Educare

 

Meeting the needs of the infants respectfully

Magda Gerber is a child therapist, lecturer and consultant on infant care. Over several decades Magda has observed infants become authentic children who feel secure, independent and competent.

Magda Gerber coined the term ‘Educare’ as – we should educate while we care and care while we educate. Her guiding principles based on respect enabled children and caregivers to work in harmony when meeting the needs of the infant. Incorporating a deep respect and appreciation of the baby as more than a helpless object. Magda Gerber’s Educaring approach encourages infants and adults to trust each other, learn to problem solve, and embrace their ability for self-discovery. When allowed to unfold in their own way and in their own time, children discover and inspire the best in themselves and in others.

Respect

Respect is the basis of the Educare approach. “We not only respect babies, we demonstrate our respect every time we interact with them. Respecting a child means treating even the youngest infant as a unique human being, not as an object. The goal of respectful practice is an authentic child who feels secure, independent and competent. When we help a child to feel secure, feel appreciated, feel that ‘somebody is deeply, truly interested in me’ by the way we just look and listen, we influence that child’s whole personality and the way that child sees life”

Gerber, M (2002).

Here at Star we embrace the ideas and principles of the Educaring approach and this is evident within our philosophy.

Guiding Principles – Towards respectful care-giving

 

Trust in the infant’s competence

We have basic trust in the infant to be an initiator, to be an explorer eager to learn what he is ready for. Because of this trust, we provide the infant with only enough help necessary to allow the child to enjoy mastery of her own actions.

Caregiving times: involving the child

During care activities (nappy change, feeding, bathing, dressing, etc.), we encourage even the tiniest infant to become an active participant rather than a passive recipient of the activities. Parents create opportunities for interaction, cooperation, intimacy and mutual enjoyment by being wholeheartedly with the infant during the time they spend together anyway. “Refueled” by such unhurried, pleasurable caring experiences, infants are ready to explore their environment with only minimal intervention by adults.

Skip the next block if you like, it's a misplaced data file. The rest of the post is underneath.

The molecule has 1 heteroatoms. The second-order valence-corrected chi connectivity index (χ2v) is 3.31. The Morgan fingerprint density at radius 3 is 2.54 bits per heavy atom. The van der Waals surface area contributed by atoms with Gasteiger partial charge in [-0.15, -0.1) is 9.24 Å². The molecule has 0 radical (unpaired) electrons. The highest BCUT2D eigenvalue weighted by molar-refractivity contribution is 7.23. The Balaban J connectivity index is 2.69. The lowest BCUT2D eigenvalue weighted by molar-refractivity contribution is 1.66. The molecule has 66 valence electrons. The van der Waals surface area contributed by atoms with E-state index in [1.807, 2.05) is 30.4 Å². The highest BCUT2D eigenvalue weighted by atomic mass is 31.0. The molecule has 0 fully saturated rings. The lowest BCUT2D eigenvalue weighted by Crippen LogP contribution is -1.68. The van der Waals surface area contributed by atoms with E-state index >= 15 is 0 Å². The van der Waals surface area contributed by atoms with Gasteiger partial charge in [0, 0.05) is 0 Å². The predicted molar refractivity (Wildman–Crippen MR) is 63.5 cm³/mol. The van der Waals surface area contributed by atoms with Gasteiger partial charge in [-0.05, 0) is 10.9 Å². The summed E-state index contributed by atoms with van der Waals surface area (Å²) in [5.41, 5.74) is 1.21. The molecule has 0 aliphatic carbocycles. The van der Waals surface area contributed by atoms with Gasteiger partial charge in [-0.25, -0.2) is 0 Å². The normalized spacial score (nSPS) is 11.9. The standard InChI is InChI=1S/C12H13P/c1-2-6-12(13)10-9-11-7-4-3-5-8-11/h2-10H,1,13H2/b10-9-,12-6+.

Sensitive observation

Our method, guided by respect for the infant’s competence, is observation. We observe carefully to understand the infant’s communications and his needs. The more we observe, the more we understand and appreciate the enormous amount and speed of learning that happens during the first two or three years of life. We become more humble, we teach less, and we provide an environment for learning instead.

A safe, challenging predictable environment

Our role is to create an environment in which the child can best do all the things that the child would do naturally. The more predictable an environment is, the easier it is for babies to learn. As infants become more mobile, they need safe, appropriate space in which to move. Their natural, inborn desire to move should not be handicapped by the environment.

Time for uninterrupted play and freedom to explore

We give the infant plenty of time for uninterrupted play. Instead of trying to teach babies new skills, we appreciate and admire what babies are actually doing.

Consistency

We establish clearly defined limits and communicate our expectations to develop discipline.

  • Before picking up a baby, we tell him what we’re going to do. We do things with, not to or for, a baby.
  • We allow the child to experience conflict and work it out for herself; letting the child experience pain or sorrow, and letting her choose when and if she wants to be comforted.
  • We need to be clear and honest. Uncertainty produces a nagging child.
  • Children need expectations; they need to know the rules. Discipline is an integral part of a rooted, secure feeling. A child who is never told “no” is a neglected child.

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